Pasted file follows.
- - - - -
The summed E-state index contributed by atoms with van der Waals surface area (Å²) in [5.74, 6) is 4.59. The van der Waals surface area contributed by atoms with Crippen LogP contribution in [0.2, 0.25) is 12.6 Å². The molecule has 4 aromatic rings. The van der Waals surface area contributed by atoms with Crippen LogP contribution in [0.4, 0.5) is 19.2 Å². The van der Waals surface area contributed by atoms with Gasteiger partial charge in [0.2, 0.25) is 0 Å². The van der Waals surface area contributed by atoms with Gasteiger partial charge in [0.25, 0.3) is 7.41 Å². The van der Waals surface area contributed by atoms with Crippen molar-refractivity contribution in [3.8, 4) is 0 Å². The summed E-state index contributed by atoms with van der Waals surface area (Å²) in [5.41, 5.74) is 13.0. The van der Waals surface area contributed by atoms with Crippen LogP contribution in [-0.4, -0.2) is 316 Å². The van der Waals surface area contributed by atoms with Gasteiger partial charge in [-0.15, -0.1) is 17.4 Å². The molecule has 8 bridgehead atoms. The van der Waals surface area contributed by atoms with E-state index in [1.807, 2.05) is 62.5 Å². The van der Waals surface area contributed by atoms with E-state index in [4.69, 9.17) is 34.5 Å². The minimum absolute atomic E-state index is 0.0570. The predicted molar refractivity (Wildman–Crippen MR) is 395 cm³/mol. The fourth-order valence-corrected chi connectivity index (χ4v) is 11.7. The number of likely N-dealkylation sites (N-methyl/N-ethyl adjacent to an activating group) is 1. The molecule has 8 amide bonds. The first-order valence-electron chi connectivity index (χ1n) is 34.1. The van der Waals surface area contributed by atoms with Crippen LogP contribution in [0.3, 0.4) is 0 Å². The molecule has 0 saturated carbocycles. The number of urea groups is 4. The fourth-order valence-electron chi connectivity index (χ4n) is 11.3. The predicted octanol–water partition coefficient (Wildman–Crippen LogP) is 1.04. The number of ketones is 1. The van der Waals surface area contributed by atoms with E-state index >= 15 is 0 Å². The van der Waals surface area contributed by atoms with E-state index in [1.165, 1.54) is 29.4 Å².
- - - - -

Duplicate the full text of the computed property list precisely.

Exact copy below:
The summed E-state index contributed by atoms with van der Waals surface area (Å²) in [5.74, 6) is 4.59. The van der Waals surface area contributed by atoms with Crippen LogP contribution in [0.2, 0.25) is 12.6 Å². The molecule has 4 aromatic rings. The van der Waals surface area contributed by atoms with Crippen LogP contribution in [0.4, 0.5) is 19.2 Å². The van der Waals surface area contributed by atoms with Gasteiger partial charge in [0.2, 0.25) is 0 Å². The van der Waals surface area contributed by atoms with Gasteiger partial charge in [0.25, 0.3) is 7.41 Å². The van der Waals surface area contributed by atoms with Crippen molar-refractivity contribution in [3.8, 4) is 0 Å². The summed E-state index contributed by atoms with van der Waals surface area (Å²) in [5.41, 5.74) is 13.0. The van der Waals surface area contributed by atoms with Crippen LogP contribution in [-0.4, -0.2) is 316 Å². The van der Waals surface area contributed by atoms with Gasteiger partial charge in [-0.15, -0.1) is 17.4 Å². The molecule has 8 bridgehead atoms. The van der Waals surface area contributed by atoms with E-state index in [1.807, 2.05) is 62.5 Å². The van der Waals surface area contributed by atoms with E-state index in [4.69, 9.17) is 34.5 Å². The minimum absolute atomic E-state index is 0.0570. The predicted molar refractivity (Wildman–Crippen MR) is 395 cm³/mol. The fourth-order valence-corrected chi connectivity index (χ4v) is 11.7. The number of likely N-dealkylation sites (N-methyl/N-ethyl adjacent to an activating group) is 1. The molecule has 8 amide bonds. The first-order valence-electron chi connectivity index (χ1n) is 34.1. The van der Waals surface area contributed by atoms with Crippen LogP contribution in [0.3, 0.4) is 0 Å². The molecule has 0 saturated carbocycles. The number of urea groups is 4. The fourth-order valence-electron chi connectivity index (χ4n) is 11.3. The predicted octanol–water partition coefficient (Wildman–Crippen LogP) is 1.04. The number of ketones is 1. The van der Waals surface area contributed by atoms with E-state index >= 15 is 0 Å². The van der Waals surface area contributed by atoms with E-state index in [1.165, 1.54) is 29.4 Å².